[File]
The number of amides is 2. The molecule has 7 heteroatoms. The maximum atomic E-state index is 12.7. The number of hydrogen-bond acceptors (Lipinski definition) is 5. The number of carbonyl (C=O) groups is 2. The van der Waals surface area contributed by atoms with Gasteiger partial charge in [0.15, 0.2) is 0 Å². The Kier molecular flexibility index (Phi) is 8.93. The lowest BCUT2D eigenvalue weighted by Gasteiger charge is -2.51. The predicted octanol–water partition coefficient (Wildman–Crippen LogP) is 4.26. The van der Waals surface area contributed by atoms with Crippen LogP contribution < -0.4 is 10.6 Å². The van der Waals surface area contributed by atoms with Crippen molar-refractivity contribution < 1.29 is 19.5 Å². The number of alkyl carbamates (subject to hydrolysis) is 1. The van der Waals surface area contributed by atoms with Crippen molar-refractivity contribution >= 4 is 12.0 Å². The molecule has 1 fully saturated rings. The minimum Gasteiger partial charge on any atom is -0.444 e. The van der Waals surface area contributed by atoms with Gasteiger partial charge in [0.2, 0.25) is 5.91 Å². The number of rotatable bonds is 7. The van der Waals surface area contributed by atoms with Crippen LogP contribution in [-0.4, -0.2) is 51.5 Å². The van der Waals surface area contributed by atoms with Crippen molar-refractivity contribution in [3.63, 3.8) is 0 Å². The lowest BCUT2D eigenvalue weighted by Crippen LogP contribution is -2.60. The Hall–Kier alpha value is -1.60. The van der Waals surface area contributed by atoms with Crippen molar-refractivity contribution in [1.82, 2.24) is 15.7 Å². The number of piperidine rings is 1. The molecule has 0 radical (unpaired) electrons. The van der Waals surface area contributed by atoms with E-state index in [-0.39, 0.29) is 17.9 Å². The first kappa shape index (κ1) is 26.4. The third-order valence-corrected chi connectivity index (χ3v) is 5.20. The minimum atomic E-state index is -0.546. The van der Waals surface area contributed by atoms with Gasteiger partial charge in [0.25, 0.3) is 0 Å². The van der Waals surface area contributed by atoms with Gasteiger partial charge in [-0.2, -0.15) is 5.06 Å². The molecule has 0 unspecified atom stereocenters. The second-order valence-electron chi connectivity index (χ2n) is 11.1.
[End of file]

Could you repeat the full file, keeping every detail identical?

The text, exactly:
The number of amides is 2. The molecule has 7 heteroatoms. The maximum atomic E-state index is 12.7. The number of hydrogen-bond acceptors (Lipinski definition) is 5. The number of carbonyl (C=O) groups is 2. The van der Waals surface area contributed by atoms with Gasteiger partial charge in [0.15, 0.2) is 0 Å². The Kier molecular flexibility index (Phi) is 8.93. The lowest BCUT2D eigenvalue weighted by Gasteiger charge is -2.51. The predicted octanol–water partition coefficient (Wildman–Crippen LogP) is 4.26. The van der Waals surface area contributed by atoms with Crippen LogP contribution < -0.4 is 10.6 Å². The van der Waals surface area contributed by atoms with Crippen molar-refractivity contribution < 1.29 is 19.5 Å². The number of alkyl carbamates (subject to hydrolysis) is 1. The van der Waals surface area contributed by atoms with Crippen molar-refractivity contribution >= 4 is 12.0 Å². The molecule has 1 fully saturated rings. The minimum Gasteiger partial charge on any atom is -0.444 e. The van der Waals surface area contributed by atoms with Gasteiger partial charge in [0.2, 0.25) is 5.91 Å². The number of rotatable bonds is 7. The van der Waals surface area contributed by atoms with Crippen LogP contribution in [-0.4, -0.2) is 51.5 Å². The van der Waals surface area contributed by atoms with Crippen molar-refractivity contribution in [3.63, 3.8) is 0 Å². The lowest BCUT2D eigenvalue weighted by Crippen LogP contribution is -2.60. The Hall–Kier alpha value is -1.60. The van der Waals surface area contributed by atoms with Crippen molar-refractivity contribution in [1.82, 2.24) is 15.7 Å². The number of piperidine rings is 1. The molecule has 0 radical (unpaired) electrons. The van der Waals surface area contributed by atoms with E-state index in [-0.39, 0.29) is 17.9 Å². The first kappa shape index (κ1) is 26.4. The third-order valence-corrected chi connectivity index (χ3v) is 5.20. The minimum atomic E-state index is -0.546. The van der Waals surface area contributed by atoms with Gasteiger partial charge in [0.25, 0.3) is 0 Å². The van der Waals surface area contributed by atoms with Gasteiger partial charge in [-0.2, -0.15) is 5.06 Å². The molecule has 0 unspecified atom stereocenters. The second-order valence-electron chi connectivity index (χ2n) is 11.1.